What are the downsides of Impostor Syndrome? How can it limit people?

While almost everyone experiences Imposter Syndrome at some point in their life, persistent levels can wreak havoc on our mind and body. Ongoing fear of being exposed is associated with higher levels of the stress hormone cortisol in the brain and body1 and higher levels of anxiety and depression. Feelings of insecurity can cause one to work even harder and neglect self-care (eating well, engaging in physical activity, getting enough quality sleep and regular recovery, etc.) and turn to unhealthy behavior and even substance abuse. Imposter Syndrome and lack of confidence can also limit one’s willingness to take risks and to be creative, agile and disruptive — all key attributes of a successful entrepreneur.

How can the experience of Impostor Syndrome impact how one treats others?

Imposter syndrome often results in a lack of trust and confidence in oneself and others, and research suggests that this can even impact decision-making and ethical standards2. When we experience self-doubt, we not only judge ourselves critically but are more likely to judge others critically, which can impact our ability to build strong, healthy and productive relationships. Additionally, those who struggle with imposter syndrome often feel they can never really let people know who they are because in their mind they are a fraud. This can cause others to perceive them as very distant and difficult to know, which can undermine trust and team spirit.

We would love to hear your story about your experience with Impostor Syndrome. Would you be able to share that with us?

I have experienced Imposter Syndrome many times throughout my career — the most recent being four years ago when I took on my current role. As excited as I was about the position — and the ability to lead a team in creating an exciting, innovative and desperately needed new category in executive leadership development and wellbeing — there were some terrifying moments! I would be working with and coaching many of the top global leaders in the world. I had never held one of their roles — had never been the CEO of a Fortune 100 or 500 company. Why would they listen to me? What if they found out I didn’t have near the experience they did? What if the program didn’t work?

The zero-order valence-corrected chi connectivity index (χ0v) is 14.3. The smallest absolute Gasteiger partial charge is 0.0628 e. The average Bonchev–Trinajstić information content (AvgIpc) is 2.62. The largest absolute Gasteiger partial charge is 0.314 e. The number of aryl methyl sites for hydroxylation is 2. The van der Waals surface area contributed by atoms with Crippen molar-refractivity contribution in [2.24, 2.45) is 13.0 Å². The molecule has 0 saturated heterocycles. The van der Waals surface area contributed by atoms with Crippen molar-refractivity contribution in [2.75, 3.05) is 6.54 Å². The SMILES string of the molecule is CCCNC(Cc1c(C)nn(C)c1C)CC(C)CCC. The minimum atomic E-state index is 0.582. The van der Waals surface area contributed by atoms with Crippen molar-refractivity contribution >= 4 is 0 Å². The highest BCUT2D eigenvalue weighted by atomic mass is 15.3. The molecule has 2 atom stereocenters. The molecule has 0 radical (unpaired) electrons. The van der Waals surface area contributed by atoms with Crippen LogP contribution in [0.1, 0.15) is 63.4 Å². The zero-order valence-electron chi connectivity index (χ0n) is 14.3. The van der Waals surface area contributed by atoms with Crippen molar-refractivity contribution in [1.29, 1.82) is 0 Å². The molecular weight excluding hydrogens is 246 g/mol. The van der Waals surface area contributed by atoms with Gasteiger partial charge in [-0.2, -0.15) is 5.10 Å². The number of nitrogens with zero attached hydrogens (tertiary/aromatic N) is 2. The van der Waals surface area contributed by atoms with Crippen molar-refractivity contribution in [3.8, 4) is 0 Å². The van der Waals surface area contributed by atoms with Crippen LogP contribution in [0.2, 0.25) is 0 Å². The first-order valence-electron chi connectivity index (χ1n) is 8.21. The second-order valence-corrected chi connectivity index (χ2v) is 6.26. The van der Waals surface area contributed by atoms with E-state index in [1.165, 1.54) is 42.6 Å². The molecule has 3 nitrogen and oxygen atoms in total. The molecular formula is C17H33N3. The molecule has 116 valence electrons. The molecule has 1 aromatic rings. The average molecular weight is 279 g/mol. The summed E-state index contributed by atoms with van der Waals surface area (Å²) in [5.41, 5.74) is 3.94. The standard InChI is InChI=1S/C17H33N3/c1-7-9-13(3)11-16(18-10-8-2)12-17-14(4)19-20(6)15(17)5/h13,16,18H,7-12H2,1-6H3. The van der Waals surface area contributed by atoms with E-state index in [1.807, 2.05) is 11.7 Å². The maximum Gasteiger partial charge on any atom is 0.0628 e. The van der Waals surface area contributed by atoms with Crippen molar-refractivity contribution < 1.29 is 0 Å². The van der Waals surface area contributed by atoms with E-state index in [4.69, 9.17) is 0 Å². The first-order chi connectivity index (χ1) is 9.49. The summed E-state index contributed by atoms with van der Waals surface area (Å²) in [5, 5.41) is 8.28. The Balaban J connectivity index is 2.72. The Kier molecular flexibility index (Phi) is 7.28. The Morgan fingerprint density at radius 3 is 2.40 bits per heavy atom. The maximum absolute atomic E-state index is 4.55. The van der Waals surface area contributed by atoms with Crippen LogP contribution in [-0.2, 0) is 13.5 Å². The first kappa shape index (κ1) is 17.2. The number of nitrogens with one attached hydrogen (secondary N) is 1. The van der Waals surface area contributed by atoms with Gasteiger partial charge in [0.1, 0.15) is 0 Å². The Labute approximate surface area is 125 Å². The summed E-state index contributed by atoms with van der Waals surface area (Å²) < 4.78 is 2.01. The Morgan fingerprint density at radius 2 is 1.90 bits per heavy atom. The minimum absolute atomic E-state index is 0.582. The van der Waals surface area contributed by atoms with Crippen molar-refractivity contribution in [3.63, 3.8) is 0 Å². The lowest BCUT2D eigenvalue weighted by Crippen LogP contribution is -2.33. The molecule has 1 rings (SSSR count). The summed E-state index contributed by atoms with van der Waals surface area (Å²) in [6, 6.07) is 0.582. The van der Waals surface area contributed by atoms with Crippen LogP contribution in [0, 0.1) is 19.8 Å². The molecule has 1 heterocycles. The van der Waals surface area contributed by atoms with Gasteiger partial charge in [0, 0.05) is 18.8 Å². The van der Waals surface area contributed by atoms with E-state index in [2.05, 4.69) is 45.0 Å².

Did you ever shake the feeling off? If yes, what have you done to mitigate it or eliminate it?

Given my desire to continue to seek new and challenging roles and opportunities (and the fact that I am human!), I’m sure I will never completely eliminate occasional feelings of not being qualified enough for a role or project, but I believe I have come a long way. The more I have worked with leaders at all types of organizations, the more I learned that we are really no different. We all want to find meaning in our lives, and we all struggle with some of the same universal issues — confidence, stress and burnout, challenges with building and sustaining meaningful relationships, and personal challenges such as caring for a family member who is ill or struggling or dealing with a personal physical or mental health issue. I employed a few strategies to keep myself in check and mitigate this from resurfacing:

1) connected with my personal purpose — my desire to have a positive impact on the lives of others who are struggling — and viewed my role as an opportunity to accomplish this

2) reminded myself that this is a universal feeling we all experience and it’s OK — and even beneficial — to get out of my comfort zone as it’s an opportunity for growth

3) challenged my thinking about my competency — reminding myself that I do have some unique experience and skills that I bring to the table and that I need to be more compassionate with myself, stay positive, and change the story in my head.

In your opinion, what are 5 steps that someone who is experiencing Impostor Syndrome can take to move forward despite feeling like an “Impostor”? Please share a story or an example for each.

  1. Identify and challenge your critical inner voice. Tune in to your inner private voice, and when it tells you that you are not good enough or that you will fail at what you are doing, ask yourself: What is the tone of this voice and where is it coming from? Is this the voice I want to take me through the most important challenges in my life? What evidence do I have that I will not be successful? What are the true facts?
  2. Create a new story and a private voice. Ask yourself the following questions: What do I uniquely bring to the table? Why was I chosen for this role? What have I done successfully/learned in the past that I can apply to this role? What would I say to a friend or loved one who was experiencing these feelings?
  3. Connect to your Purpose. Get crystal clear on why you are here on this earth — what matters most to you, and what difference you want to make. Most of our clients think they know their purpose, but too often we find that either 1) their purpose is not clearly defined or too broad and 2) they confuse their organizational purpose with their personal purpose, and subsequently too often sacrifice their personal wellbeing in service of what they are trying to achieve for their business. In the end, both the individual and organization will struggle. Employ daily rituals and strategies that enable you to successfully live into your purpose.